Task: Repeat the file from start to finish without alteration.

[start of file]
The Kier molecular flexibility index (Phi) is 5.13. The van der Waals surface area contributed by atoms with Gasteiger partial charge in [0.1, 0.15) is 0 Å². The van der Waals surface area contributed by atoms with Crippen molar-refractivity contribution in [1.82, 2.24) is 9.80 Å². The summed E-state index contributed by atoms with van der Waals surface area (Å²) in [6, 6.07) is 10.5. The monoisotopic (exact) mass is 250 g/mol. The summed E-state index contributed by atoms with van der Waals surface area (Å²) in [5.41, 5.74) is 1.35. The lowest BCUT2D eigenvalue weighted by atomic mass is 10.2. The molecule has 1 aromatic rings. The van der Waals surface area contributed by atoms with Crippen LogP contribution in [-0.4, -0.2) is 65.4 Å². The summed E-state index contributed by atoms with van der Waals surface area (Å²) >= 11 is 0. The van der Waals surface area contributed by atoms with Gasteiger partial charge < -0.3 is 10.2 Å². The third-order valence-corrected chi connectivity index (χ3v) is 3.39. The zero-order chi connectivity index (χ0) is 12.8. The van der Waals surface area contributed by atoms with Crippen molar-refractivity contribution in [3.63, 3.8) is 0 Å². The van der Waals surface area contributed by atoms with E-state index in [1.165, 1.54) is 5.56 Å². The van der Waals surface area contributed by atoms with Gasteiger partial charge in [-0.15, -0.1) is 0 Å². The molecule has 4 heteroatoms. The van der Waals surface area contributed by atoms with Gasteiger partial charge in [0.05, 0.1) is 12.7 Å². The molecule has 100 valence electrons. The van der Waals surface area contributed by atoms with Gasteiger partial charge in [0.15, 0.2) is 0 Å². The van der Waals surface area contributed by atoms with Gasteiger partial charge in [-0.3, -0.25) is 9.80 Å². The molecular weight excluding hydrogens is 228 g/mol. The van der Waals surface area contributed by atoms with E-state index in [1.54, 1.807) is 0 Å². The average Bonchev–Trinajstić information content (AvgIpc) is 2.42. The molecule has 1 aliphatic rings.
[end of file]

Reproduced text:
The Kier molecular flexibility index (Phi) is 5.13. The van der Waals surface area contributed by atoms with Gasteiger partial charge in [0.1, 0.15) is 0 Å². The van der Waals surface area contributed by atoms with Crippen molar-refractivity contribution in [1.82, 2.24) is 9.80 Å². The summed E-state index contributed by atoms with van der Waals surface area (Å²) in [6, 6.07) is 10.5. The monoisotopic (exact) mass is 250 g/mol. The summed E-state index contributed by atoms with van der Waals surface area (Å²) in [5.41, 5.74) is 1.35. The lowest BCUT2D eigenvalue weighted by atomic mass is 10.2. The molecule has 1 aromatic rings. The van der Waals surface area contributed by atoms with Crippen LogP contribution in [-0.4, -0.2) is 65.4 Å². The summed E-state index contributed by atoms with van der Waals surface area (Å²) >= 11 is 0. The van der Waals surface area contributed by atoms with Gasteiger partial charge < -0.3 is 10.2 Å². The third-order valence-corrected chi connectivity index (χ3v) is 3.39. The zero-order chi connectivity index (χ0) is 12.8. The van der Waals surface area contributed by atoms with Crippen molar-refractivity contribution in [3.63, 3.8) is 0 Å². The van der Waals surface area contributed by atoms with E-state index in [1.165, 1.54) is 5.56 Å². The van der Waals surface area contributed by atoms with Gasteiger partial charge in [-0.15, -0.1) is 0 Å². The molecule has 4 heteroatoms. The van der Waals surface area contributed by atoms with Gasteiger partial charge in [0.05, 0.1) is 12.7 Å². The molecule has 100 valence electrons. The van der Waals surface area contributed by atoms with Gasteiger partial charge in [0.15, 0.2) is 0 Å². The van der Waals surface area contributed by atoms with Gasteiger partial charge in [-0.3, -0.25) is 9.80 Å². The molecular weight excluding hydrogens is 228 g/mol. The van der Waals surface area contributed by atoms with E-state index in [1.54, 1.807) is 0 Å². The average Bonchev–Trinajstić information content (AvgIpc) is 2.42. The molecule has 1 aliphatic rings.